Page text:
Youths and maids, with flutes and cymbals,
Follow, shouting, joyous throng,
Ocean trembles,
Earth re-echoes with their song.

In his golden chariot seated,
See him in his proud career,
Tawny lions, mottled tigers,
Crouching at his feet for fear;
The forest's lords the car rolls after,
Maids with timbrels dance before,
Shouts and laughter
Drown e'en father ocean's roar.

Wondering at th' unwonted clamour,
Rugged men start from the glade,
Trembling, gazing, leaping, shouting,
Half enraptured, half afraid.
Oddur calm'd their groundless terror,
Charm'd them with his magic lay,
Held his mirror,
Shew’d to peace and wealth the way.

On south slope of sun-gilt mountain,
Near a river swift and clear,
First the stocks divine he planted,
Which the luscious berry bear;
Soon he taught the simple nation
Press the sugar’d purple blood,
Love's hot passion
From the nectar takes its food.

Freya, once bewildered roaming,
Chanced the treacherous drink to sip:
Oddur, drunk with wine and pleasure,
Watch’d the rich juice kiss her lip:
Oddur now in manhood's flower,
Grapes and vine-leaves wreathed his hair,
From his bower
Raptured view’d the goddess fair.

Oddur saw how Freya musing,
In a soft delirium lay;
At her feet his burning passion
Told, could Freya turn away?
Feather'd choir their pleasures vaunted,
Violets were their bridal bed.
Earth, enchanted,
Thousand sweets around them shed.

Freya thus was spouse to Oddur,
Still together were they seen,
And when th' Aser left their city,
Oddur followed too his queen.
In his gold car drawn by leopards,
Sate the warrior with his bride,
Maids and shepherds
Sorrowing paced the car beside.

True, his sunny land t' abandon.
And vine hills, the god did grieve;
But the grape’s more vapid pleasures
Who for beauty would not leave!
Piled on high, in osier wagons,
Choicest wine with care he stores,
Which in flagons
Rist each noon to Odin pours.

For though all less noble Aser
Quaff but cider, ale and mead,
Still for Odin, raven-monarch,
Oddur’s purple grape must bleed.
Freya's heart with grief corroding,
When he quitted Valhal's shore;
Left to Odin
Of the nectar, Oddur, store.

So they lived, the joy of Asgard,
Brighter dawn'd each golden morn,
Secret prayer of love-sick maiden,
On soft sighs, to them was borne.
And could love so pure, so holy,
Like a vision melt away?
Like youth's folly,
Scarce outlive a summer's day.

Idun, stol’n by false Loke's treason,
Long Valhalla's gods had wept,
And old age, with withering wrinkles,
O'er each late full cheek had crept.
When for Freya, blooming, youthful,
Radiant with celestial charms,
Sorceress loathful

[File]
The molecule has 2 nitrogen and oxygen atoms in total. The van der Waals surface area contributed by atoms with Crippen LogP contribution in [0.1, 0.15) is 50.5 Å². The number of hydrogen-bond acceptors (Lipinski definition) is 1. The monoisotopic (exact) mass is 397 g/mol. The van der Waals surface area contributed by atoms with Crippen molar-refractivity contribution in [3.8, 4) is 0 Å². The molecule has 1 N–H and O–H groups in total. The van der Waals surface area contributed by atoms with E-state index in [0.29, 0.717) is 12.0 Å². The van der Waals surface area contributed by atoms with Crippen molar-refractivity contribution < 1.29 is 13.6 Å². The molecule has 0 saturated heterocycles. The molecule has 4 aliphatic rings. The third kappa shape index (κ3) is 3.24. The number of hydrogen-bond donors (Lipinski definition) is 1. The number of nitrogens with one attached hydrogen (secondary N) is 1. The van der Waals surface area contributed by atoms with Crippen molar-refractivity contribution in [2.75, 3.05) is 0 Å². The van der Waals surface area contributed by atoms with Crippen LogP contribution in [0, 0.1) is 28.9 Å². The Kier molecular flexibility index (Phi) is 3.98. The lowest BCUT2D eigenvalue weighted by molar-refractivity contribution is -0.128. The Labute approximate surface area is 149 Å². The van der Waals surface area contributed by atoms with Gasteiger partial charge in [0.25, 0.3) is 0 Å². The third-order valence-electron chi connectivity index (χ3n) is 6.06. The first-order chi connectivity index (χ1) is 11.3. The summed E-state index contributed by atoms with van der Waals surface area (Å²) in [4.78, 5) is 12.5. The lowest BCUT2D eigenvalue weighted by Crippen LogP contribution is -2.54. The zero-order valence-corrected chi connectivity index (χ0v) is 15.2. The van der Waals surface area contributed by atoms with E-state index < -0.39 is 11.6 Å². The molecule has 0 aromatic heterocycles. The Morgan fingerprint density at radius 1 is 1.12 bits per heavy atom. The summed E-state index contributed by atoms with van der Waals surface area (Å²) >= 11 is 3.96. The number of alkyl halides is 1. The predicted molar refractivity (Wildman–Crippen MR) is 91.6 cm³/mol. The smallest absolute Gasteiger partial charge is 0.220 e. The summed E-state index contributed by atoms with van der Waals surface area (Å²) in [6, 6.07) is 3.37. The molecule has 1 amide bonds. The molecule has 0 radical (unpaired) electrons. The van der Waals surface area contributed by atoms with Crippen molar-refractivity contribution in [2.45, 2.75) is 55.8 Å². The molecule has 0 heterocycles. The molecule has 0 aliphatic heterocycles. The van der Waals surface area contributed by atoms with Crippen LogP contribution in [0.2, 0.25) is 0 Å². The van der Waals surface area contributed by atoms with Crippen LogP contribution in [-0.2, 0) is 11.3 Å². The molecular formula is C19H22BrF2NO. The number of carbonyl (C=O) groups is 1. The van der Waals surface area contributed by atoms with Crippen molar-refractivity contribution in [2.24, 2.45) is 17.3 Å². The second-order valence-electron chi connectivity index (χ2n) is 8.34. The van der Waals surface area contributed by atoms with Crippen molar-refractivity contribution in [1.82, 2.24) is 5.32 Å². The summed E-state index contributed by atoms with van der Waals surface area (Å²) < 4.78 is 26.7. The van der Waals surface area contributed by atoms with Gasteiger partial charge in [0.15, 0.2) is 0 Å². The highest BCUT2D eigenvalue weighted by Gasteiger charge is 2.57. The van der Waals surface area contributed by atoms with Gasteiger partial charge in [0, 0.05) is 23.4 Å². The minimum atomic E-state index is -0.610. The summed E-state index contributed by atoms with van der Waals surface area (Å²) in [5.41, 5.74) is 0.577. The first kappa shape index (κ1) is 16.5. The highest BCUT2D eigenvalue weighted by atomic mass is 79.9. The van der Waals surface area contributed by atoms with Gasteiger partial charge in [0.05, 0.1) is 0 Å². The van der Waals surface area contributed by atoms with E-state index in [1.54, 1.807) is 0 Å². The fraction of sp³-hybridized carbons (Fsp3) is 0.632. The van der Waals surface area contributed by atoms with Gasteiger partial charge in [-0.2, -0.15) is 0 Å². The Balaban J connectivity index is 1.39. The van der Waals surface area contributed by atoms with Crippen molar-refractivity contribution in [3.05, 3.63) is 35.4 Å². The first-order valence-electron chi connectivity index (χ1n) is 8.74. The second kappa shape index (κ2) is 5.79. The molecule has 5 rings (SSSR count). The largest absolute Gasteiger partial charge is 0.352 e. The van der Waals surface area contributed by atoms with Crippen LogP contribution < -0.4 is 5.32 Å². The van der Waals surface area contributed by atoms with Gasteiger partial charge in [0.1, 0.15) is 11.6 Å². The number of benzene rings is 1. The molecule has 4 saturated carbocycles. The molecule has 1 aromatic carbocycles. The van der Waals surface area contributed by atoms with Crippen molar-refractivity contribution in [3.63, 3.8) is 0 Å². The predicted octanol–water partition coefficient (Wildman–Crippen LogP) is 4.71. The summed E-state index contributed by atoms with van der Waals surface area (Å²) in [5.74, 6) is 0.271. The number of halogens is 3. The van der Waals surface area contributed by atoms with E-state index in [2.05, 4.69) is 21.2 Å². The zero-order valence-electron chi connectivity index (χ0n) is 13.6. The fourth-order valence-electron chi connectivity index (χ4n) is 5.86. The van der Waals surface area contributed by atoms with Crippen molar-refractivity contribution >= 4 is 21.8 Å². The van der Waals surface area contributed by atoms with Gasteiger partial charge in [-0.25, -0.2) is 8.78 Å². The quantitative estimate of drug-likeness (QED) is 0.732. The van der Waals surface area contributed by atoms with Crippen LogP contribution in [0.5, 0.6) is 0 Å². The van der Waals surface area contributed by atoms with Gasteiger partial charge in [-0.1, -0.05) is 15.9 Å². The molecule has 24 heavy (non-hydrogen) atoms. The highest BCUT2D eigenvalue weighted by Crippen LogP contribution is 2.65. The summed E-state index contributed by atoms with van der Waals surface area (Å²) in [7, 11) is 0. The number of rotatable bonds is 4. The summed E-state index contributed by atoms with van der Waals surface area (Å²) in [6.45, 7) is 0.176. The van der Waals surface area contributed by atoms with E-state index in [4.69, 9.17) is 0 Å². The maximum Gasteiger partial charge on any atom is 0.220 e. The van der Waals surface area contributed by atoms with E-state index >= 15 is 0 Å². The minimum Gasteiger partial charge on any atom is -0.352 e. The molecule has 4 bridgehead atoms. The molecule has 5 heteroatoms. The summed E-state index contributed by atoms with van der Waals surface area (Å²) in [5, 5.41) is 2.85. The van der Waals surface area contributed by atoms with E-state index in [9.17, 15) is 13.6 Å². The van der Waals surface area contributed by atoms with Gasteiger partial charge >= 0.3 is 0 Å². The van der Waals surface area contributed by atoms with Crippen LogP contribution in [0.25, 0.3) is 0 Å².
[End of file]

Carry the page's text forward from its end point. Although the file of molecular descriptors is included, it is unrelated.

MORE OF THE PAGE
Oddur found within his arms;

Starting from the couch with horror,
"Ha! and am I thus deceived ?
Was't for this then, foul enchantress!
Fondly I thy tale believed?
Spells worn out the cheat discover,
Now in native form thou'rt seen;
The charm over,
Henceforth, witch! thine arts are vain.

Freya's weeping nought availed her;
From her arms in wrath he tore,
From those arms, now shrunk and feeble,
Where he'd found his joy before.
Not e'en one last farewell taking,
Mounted quick his golden car,
With heart aching,
Freya follow'd him from far.

But when Asgard's chiefest treasure
Coward Loke again retrieved;
Beauty's queen a prey to sorrow,
Still to witness, Odin grieved;
Full of wrath 'gainst fickle Oddur,
Breach of vow to punish bent,
Swift Hermodur,
Arm'd with Runic staff, he sent.

Spirits sunk, with dark forebodings
Oddur secret shades had sought;
On his once loved, blooming Freya,
And fond dream of joy he thought;
Nymphs with loose hair, ivy-woven,
Dancing, sought to soothe his pain,
With feet cloven.
Satyrs sang and piped in vain.

Sick at heart, the sun's light loathing,
In the dark grove's thickest gloom,
Oddur thought in bitter anguish
On his joys soon wither'd bloom:
Bow'd to earth — his aching forehead
Twixt his burning palms he prest,
Visions horrid
Rack'd his brain, sobs rent his breast.

Hermod through the leaves stole on him,
On his head the Rune-stock laid.
And the heart-blood's fervid current,
Chill’d in death, at once was staid,
Thus, long since, the poet found him,
Changed into a senseless stone,
All around him
Vines and ivy wild had grown!

Long the goddess sought her lover,
O'er parched sands and mountains cold;
From her eyes, all swoln with weeping,
Dropp'd round tears of purest gold.
All, who ‘neath love's fever languish,
Hence derive their burning care;
Freya's anguish
Each true lover's breast must share.
- OehUnschlager

Besides her two beautiful daughters, Hnos and Gersime, Freya had four nymphs, attendants, each of whom presided over a particular department of that complicated passion of which their mistress was the supreme chief. Siofua was the goddess of first love: "It was her business," says the Edda, " to dispose favourably the minds of young people, both men and women, towards each other."

Lofna, the second of these Diser or nymphs, was mild and propitious to all who called on her. She received from Odin and Frigga the power to unite hearts in the bonds of love, to remove all obstacles which might stand in the way of true lovers, and to reconcile those who had quarrelled. Magnussen derives her name from the old word “leyfa" to love, as that of Siofha, from “Sion," sight, and "sia," to see, since it is sight which causes first love.

Var or Vor is the goddess of betrothal. She hears the oaths and solemn engagements which lovers make to each other. She is wise but severe, and punishes with the utmost rigour those who break their troth.

Lastly, Sin is the doorkeeper of Freya's palace, which she keeps closed against those who are not worthy to enter it. It is she who persecutes unfortunate lovers, either because their motives are impure, or that the attainment of their wishes would bring misfortune on them.

Thus could the Scandinavian Mythology boast a more complete, more beautiful, and infinitely a purer system of love than that of the Greeks. " Freya," remarks Magnussen, " was the goddess of true love and of wedded faith, and although her name has not been free from reproach, yet that reproach proceeded only from the slanderer Loke, who spared none, and from the Sagas written after the introduction of Christianity.